Why Route 66 became America’s most famous road

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00:00   |   Aug 16, 2019


Why Route 66 became America’s most famous road
Why Route 66 became America’s most famous road thumb Why Route 66 became America’s most famous road thumb Why Route 66 became America’s most famous road thumb


  • Why does Route 66 matter?
  • “Hi. My name is Jean and I’m from France.
  • And last year I went on a trip in the West Coast, and
  • we passed by Route 66.”
  • “Our trip was from LA to Chicago all the
  • way, taking the mother road, haha.” “We would stop at all the museums on the
  • way, we stopped at the one in Elk City, Oklahoma and we stood on top of the train.”
  • “I’m Fabian from Germany. Last year, I was visiting my family in California.
  • While driving on Route 66, I had to stop to take photos of the beautiful sunset.”
  • “The plan of the trip is to have no plan at all.”
  • “My husband and I went back and even visited Route 66 and Williams for our honeymoon.”
  • “Hey.”
  • Why is Route 66 not only famous, but internationally
  • famous? “Starting off Route 66.”
  • The road starts in Chicago, slides down the country,
  • and ends up all the way in Santa Monica.
  • Convert that distance to time and you get
  • a different story. In 1926, the road was commissioned.
  • By 1957, the Interstate Highway System began, and it bypassed the route by 1970. In 1985,
  • Route 66 was fully decommissioned. Route 66 has been in the shadows twice as
  • long as it was in the spotlight. But there’s still this energy around it.
  • I talked to Ron Warnick, he’s the editor of Route 66 News, which is an obsessive Route
  • 66 site, and his articles just came alive with people reminiscing about Route 66.
  • “It was about Oklahoma Joes. It was this dive bar in Albuquerque near the University
  • of New Mexico campus. I put it out there, and pretty soon, all sorts of people were
  • exchanging their memories about the bar.”
  • This road has three distinct eras.
  • It’s got secrets, and surprises, and even a future.
  • The Big Texan Steak Ranch in Amarillo has
  • a challenge: eat 72 ounces of steak and sides, in under an hour, and you get it for free.
  • I am going to switch to phone mode here. Alright. Before you get to a cardiac arrest-threatening challenge
  • like this, you actually have to go back more than a hundred years.
  • Before Federal highways, networks of largely privately owned auto trails, like the ones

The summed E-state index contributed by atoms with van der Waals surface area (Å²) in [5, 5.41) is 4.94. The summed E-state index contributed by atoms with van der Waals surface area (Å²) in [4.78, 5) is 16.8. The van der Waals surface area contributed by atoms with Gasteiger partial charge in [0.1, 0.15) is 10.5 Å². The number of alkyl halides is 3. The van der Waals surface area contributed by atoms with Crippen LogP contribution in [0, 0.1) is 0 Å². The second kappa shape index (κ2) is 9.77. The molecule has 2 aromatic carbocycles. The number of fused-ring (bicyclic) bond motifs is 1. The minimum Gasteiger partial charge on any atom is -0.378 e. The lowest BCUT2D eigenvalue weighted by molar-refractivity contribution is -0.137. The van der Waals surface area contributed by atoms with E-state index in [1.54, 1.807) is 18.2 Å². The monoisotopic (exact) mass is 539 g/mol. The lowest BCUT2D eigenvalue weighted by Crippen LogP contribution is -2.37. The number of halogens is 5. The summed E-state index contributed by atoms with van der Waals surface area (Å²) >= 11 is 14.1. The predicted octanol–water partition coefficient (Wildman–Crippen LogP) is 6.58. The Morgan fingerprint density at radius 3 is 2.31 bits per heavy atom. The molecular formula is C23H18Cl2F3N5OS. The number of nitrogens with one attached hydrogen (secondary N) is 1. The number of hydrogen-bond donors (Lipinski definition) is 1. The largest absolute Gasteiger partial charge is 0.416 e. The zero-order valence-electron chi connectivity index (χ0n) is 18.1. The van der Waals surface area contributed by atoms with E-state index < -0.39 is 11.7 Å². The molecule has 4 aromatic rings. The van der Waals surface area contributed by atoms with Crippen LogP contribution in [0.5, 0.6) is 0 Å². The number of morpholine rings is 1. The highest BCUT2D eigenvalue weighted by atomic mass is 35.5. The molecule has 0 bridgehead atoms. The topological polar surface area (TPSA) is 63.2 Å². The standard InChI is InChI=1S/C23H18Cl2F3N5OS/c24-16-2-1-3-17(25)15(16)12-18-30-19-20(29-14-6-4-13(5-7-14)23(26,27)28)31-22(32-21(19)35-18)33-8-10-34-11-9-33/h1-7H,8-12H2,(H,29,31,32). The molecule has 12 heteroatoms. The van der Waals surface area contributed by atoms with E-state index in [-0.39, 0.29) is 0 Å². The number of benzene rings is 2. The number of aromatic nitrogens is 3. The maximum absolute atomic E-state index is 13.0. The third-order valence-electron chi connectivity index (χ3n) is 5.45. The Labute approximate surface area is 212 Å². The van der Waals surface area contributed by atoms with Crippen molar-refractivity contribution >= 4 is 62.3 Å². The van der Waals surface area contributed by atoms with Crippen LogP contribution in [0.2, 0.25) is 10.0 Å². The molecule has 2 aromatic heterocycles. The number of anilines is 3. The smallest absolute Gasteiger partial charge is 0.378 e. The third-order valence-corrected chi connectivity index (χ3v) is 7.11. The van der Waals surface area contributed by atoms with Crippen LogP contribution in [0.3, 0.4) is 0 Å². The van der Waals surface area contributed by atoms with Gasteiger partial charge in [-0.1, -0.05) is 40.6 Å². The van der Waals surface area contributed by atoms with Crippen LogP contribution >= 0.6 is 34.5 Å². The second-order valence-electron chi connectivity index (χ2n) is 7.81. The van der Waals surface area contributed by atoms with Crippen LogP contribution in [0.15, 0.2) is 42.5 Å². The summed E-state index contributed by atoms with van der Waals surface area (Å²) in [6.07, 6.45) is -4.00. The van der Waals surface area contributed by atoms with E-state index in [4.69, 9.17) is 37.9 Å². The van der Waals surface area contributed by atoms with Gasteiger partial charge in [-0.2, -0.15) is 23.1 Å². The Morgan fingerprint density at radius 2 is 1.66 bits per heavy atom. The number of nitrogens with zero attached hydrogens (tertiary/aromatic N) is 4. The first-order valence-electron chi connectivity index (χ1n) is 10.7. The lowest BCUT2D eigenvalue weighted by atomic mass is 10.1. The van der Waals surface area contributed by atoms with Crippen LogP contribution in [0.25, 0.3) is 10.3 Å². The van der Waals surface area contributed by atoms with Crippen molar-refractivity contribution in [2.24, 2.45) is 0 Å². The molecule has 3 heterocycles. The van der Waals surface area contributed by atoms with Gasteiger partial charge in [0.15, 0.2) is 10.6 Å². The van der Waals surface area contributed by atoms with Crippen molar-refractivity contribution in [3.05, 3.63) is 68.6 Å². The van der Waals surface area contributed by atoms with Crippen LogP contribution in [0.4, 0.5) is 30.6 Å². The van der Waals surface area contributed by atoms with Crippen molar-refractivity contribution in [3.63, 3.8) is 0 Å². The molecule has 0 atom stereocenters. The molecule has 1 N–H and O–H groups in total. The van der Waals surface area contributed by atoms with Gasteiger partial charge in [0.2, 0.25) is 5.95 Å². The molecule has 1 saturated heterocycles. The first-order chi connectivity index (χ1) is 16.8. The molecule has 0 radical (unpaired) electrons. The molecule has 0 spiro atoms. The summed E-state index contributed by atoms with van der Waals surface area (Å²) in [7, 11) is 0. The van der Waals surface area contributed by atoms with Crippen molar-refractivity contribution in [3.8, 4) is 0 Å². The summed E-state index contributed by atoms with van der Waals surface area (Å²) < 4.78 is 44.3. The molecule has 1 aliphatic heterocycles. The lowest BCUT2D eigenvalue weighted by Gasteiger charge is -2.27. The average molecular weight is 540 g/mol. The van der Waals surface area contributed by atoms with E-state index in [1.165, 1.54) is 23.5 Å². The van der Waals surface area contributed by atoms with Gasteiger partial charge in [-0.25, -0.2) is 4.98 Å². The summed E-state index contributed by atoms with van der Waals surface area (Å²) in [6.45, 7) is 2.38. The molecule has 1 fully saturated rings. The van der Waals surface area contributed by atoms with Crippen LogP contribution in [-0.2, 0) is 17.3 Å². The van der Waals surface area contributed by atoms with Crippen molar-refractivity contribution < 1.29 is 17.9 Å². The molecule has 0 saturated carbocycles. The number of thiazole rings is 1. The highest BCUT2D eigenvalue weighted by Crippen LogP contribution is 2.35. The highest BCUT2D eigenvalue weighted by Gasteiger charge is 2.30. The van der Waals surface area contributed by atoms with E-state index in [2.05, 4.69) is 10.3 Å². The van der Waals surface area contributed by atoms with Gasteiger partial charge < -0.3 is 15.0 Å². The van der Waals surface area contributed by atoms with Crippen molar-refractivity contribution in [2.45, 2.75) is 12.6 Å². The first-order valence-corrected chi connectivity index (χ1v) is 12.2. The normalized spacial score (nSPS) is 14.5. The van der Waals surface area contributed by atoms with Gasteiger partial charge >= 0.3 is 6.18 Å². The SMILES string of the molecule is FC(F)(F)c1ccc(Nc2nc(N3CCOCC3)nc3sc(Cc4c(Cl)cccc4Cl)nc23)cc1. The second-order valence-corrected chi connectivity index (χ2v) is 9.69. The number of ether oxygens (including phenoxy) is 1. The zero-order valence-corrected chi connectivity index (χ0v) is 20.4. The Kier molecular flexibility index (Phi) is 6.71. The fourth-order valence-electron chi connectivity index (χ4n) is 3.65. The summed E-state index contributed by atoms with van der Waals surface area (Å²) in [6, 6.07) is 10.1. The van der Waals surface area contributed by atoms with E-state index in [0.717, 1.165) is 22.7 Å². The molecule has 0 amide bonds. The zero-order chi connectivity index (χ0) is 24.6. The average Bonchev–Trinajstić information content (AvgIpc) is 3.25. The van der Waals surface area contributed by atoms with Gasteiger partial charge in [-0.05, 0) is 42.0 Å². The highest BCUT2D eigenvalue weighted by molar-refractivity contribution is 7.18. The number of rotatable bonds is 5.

• on this 1920 Rand McNally map, were standard. Look at the chaotic number of options in the
  • legend. As Federal highway funding laws were passed
  • in the 1910s and 1920s, new maps planned a linked highway system, like this one drafted
  • by World War I General John Pershing. This telegram from April 30, 1926, from Springfield,
  • Missouri established Route 66 (they initially wanted the nice round number of Route 60,
  • but settled for 66). Cyrus Avery is called the “father of Route
  • 66” for helping create the highway to promote his home of Tulsa and creating the U.S. Highway
  • 66 Association the next year. That connection from Chicago to Santa Monica
  • was always a weird shape, and less intuitive than a transcontinental road. But it had lobbying
  • interest behind it and a good starting point with existing roads.
  • Texaco rated road conditions in maps like this 1934 one. As the legend shows, Route
  • 66 was just a graded road in parts, basically flattened dirt. Look at the journey from Amarillo
  • to Glenrio. There’s still parts of Route 66 that look like this today. But they finished
  • paving the whole thing in 1937. To get all that work started in the 1920s,
  • the Route 66 association pushed stunts and did publicity that wouldn’t have seemed
  • out of place in the 1950s and 60s. When a transcontinental footrace called the
  • “Bunion Derby” was run, the association made sure a big part of it took place on Route 66.
  • But it was struggle that initially made Route
  • 66’s reputation.
  • “We’re going to California, ain’t we? Alright then, let’s go to California.”
  • The Great Depression and Dust Bowl — a rut
  • of drought and erosion — sent families looking West for a better life.
  • Route 66 was perfectly designed to scoop them up, leading John Steinbeck to write that these
  • migrants “come into 66 from the tributary side roads, from the wagon tracks and the
  • rutted country roads. 66 is the mother road, the road of flight.”
  • Though records show that highways 60 and 70 actually admitted more traffic to California,
  • Route 66 had become the iconic “mother road.” And then things really got going.
  • Okay, I have a slight wait before I dine alone, so there’s time for activities.
  • That thing’s terrifying. “Oh, it is.”
  • This boot’s a metaphor for steak — and boots.
  • It’s time.
  • I feel like the only way to go mega-vi is to get that 72 ounce steak.